A just-released report slams the federal government for failing to coordinate the work of US law enforcement agencies overseas to fight terrorism. The Government Accountability Office found that in one country a lack of clarity about the roles and responsibilities of the FBI and the Immigration and Customs Enforcement agency may have compromised several investigations intended to identify and disrupt potential terrorist activities. The GAO did not name the country in its report.
Let's consider the effect of Bush/US policy in Iraq. Clearly, there was no "insurgency" --legitimate or otherwise --prior to the US attack an invasion, a violation of the Nuremberg Principles and, likewise, US Code: Title 18: Section 2441. US policy, GOP policy, is the root cause of the current violence in Iraq. We have succeeded only in further radicalizing the Middle East!

How does that make us safer? It doesn't! Just as Ronald Reagan who threatened "terrorists": "...you can run but you can't hide!", Bush has made terrorism worse:


Last time I checked, effects always follow causes. It was Conan Doyle's character, Sherlock Holmes, who said: "When you have eliminated all which is impossible, then whatever remains, however improbable, must be the truth." I would add that the burden of proof is upon those GOP regimes most notable for their exploitation of terrorism to put forward some credible evidence that GOP/US policies of imperialism and aggression have made the world safer in any way. Otherwise, we have only the numbers of dead to support the common sense conclusion that GOP policies have never worked and are not working now. In fact, those policies are at the very root cause of terrorism and anti-American sentiment in general.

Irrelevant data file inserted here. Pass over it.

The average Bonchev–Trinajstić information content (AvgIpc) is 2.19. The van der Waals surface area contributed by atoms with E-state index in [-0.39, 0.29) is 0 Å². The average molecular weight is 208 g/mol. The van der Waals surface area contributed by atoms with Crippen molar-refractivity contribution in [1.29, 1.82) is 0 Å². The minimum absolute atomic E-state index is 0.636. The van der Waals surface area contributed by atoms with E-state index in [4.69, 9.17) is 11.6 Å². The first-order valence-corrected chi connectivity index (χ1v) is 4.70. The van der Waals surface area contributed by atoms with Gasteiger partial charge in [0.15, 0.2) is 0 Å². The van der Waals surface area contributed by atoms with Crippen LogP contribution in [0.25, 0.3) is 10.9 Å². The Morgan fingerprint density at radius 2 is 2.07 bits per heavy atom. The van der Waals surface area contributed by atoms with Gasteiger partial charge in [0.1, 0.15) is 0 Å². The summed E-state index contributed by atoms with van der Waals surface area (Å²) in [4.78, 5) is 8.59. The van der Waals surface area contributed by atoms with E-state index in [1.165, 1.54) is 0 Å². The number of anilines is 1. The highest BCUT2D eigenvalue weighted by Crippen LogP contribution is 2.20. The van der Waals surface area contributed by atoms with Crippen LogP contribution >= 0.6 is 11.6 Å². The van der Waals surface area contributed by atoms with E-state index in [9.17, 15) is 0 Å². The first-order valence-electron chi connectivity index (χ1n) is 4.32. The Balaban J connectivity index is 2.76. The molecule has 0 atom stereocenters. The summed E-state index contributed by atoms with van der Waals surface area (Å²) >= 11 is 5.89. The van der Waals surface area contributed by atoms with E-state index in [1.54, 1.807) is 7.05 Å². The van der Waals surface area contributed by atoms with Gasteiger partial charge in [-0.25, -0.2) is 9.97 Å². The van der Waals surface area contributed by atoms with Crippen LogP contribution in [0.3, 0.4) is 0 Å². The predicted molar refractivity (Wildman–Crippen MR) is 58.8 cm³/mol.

Significantly, the Heritage Foundation dare not use its own best defense: terrorism is worse under GOP regimes because GOP regimes exploit terrorism and the fear it causes. They literally cook the books by loosely defining "terrorism" itself. If it is done, it is done to alarm the public and justify numerous abrogations of civil liberties and due process of law. But would the Heritage Foundation dare admit this?

ADDENDUM:

Congressman Ron Paul makes a valid point: the GOP has lost its way. What he says about the GOP having opposed "entangling alliances" may have been true in the past. The GOP under Bush/Cheney, however, has literally auctioned off the government of the US to large corporations whose imperial behavior has earned our country several lifetimes of enmity and terrorism. The CIA would call this "blowback". If the Heritage Foundation cannot see the facts for its ideology, then it is just being naive or worse --uninformed. And it dares call itself a "think tank"! Whatever do they sit around and think about?